A field on the Hyacinth Place property was improved as a public park. Image courtesy of Avesta Housing. The complex features energy-efficient windows, ENERGY STAR® appliances and lighting, building materials with low levels of volatile organic compounds, insulation that exceeds building code requirements, and low-flow plumbing fixtures. Avesta Housing also created a park on the property that includes a jogging path, community gardens, swings, and soccer goals and granted an easement allowing for public use of the facilities.
The total cost to develop Hyacinth Place was $9.6 million, funded in part by $455,000 from GAHB. Funding sources also included a $245,000 Maine State Housing Authority mortgage, a $20,000 Maine Department of Environmental Protection grant for environmental remediation, and $1.5 million in state historic tax credits. The remaining $7.4 million was funded through federal low-income housing tax credits and federal historic tax credits. According to Greg Payne, development officer with Avesta Housing, the GAHB funding provided a key interest-free funding source that filled a gap in the project budget. Payne observed that “Had we instead been forced to fill that gap with paying debt of some kind, the rents would have had to rise beyond affordable levels.”
Future of the Affordable Housing Bond
Hyacinth Place serves as an example of how GAHB can preserve quality affordable housing that exceeds state energy-efficiency requirements. Representatives of construction companies have noted another benefit of GAHB, acknowledging that without the bond, their businesses — and the workers they employ — would have suffered. Inspired by the program’s success, GAHB advocates are working to secure additional state resources to meet Maine’s affordable housing needs. MAHC and other housing advocates are currently promoting a proposed $65 million bond program to assist with housing the state’s aging population.
Interview with Cullen Ryan, executive director of Community Housing of Maine, 30 October 2014; Community Housing of Maine. 2013. “Affordable Housing Development Grand Opening in Boothbay Harbor,” press release 25 September. Accessed 16 October 2014; Main Housing News. 2013. “Governor’s Office Release: Governor LePage Backs Maine Housing’s Bonds to Finance Affordable Rental Housing Projects,” 20 August. Accessed 16 October 2014; National Low Income Housing Coalition. 2013 “Maine Advocates Secure State for Housing and Jobs,” 30 August. Accessed 16 October 2014; Email correspondence with Greg Payne, development officer, Avesta Housing, 3 November 2014.×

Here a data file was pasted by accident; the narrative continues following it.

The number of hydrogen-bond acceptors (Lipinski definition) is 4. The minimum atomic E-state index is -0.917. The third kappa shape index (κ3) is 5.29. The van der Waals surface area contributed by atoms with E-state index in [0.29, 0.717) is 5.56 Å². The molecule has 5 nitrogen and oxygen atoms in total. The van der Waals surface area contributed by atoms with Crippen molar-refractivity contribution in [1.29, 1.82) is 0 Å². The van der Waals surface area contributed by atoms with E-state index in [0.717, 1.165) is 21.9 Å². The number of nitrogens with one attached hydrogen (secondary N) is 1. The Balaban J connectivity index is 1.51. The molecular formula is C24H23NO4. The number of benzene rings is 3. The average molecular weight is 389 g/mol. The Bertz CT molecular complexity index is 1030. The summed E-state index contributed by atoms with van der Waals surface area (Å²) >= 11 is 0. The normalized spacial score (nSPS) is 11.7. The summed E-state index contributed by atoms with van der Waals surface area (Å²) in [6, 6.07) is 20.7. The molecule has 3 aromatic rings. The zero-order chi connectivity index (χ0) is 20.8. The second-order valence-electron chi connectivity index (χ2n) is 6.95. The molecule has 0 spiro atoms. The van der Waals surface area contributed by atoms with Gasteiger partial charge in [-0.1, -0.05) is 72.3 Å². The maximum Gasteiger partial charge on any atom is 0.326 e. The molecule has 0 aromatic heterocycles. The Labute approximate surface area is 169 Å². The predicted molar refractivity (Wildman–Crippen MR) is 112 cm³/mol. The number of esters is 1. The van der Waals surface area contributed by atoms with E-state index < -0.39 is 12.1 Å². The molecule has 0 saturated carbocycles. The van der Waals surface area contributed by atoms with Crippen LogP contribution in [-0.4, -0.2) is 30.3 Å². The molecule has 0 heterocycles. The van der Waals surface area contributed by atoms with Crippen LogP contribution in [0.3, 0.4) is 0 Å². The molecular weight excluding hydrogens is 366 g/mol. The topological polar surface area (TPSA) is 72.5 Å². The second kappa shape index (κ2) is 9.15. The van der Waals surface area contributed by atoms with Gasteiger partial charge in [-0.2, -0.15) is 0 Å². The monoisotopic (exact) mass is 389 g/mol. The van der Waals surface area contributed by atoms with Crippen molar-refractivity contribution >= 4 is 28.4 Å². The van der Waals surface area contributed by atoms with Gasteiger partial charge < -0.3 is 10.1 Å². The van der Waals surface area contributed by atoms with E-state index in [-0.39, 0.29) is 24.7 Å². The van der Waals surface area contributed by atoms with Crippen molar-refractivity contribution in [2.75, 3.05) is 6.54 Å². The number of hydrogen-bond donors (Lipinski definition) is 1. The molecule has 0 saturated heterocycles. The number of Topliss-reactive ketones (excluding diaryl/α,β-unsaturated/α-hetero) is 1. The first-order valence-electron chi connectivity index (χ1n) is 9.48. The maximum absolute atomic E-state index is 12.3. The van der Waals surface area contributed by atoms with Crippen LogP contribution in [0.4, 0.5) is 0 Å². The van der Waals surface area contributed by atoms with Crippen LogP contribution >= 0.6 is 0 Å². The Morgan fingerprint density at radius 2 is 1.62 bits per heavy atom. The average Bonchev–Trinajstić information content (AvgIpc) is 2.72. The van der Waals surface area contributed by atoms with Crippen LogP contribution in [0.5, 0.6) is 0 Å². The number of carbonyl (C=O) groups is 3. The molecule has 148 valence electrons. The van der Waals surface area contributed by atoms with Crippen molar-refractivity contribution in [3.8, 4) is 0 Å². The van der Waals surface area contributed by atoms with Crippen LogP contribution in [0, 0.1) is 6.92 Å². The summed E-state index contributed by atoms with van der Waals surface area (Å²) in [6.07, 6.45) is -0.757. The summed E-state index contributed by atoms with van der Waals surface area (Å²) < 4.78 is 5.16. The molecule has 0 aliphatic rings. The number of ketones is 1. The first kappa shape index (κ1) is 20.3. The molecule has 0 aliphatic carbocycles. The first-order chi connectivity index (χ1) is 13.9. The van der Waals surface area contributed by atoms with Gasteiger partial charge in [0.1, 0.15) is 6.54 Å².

Maine Affordable Housing Coalition. n.d. “LD 1485 and the Green Affordable Housing Bond. Summary of An Act Regarding Maine’s Energy Future.” Accessed 16 October 2014; Environment Northeast. 2009. “Summary of an Act Regarding Maine’s Energy Future.” Accessed 22 October 2014; 124th Maine State Legislature. n.d. “An Act Regarding Maine’s Energy Future.” Accessed 16 October 2014.×
Maine Affordable Housing Coalition. n.d. “Green Affordable Housing Bond.” Accessed 16 October 2014; National Low Income Housing Coalition. 2013. “Maine Advocates Secure State for Housing and Jobs,” 30 August. Accessed 16 October 2014.×
Maine Affordable Housing Coalition. n.d. “Green Affordable Housing Bond.” Accessed 4 November 2014; Documents provided by Greg Payne, development officer, Avesta Housing; Email Correspondence with Greg Payne, 6 November, 2014.×
Documents provided by Greg Payne, development officer, Avesta Housing.×
Documents provided by Greg Payne; Email correspondence with Greg Payne, 6 November 2014.×
Community Housing of Maine. 2013. “Affordable Housing Development Grand Opening in Boothbay Harbor,” press release 25 September. Accessed 16 October 2014; Interview with Greg Payne, 30 October 2014.×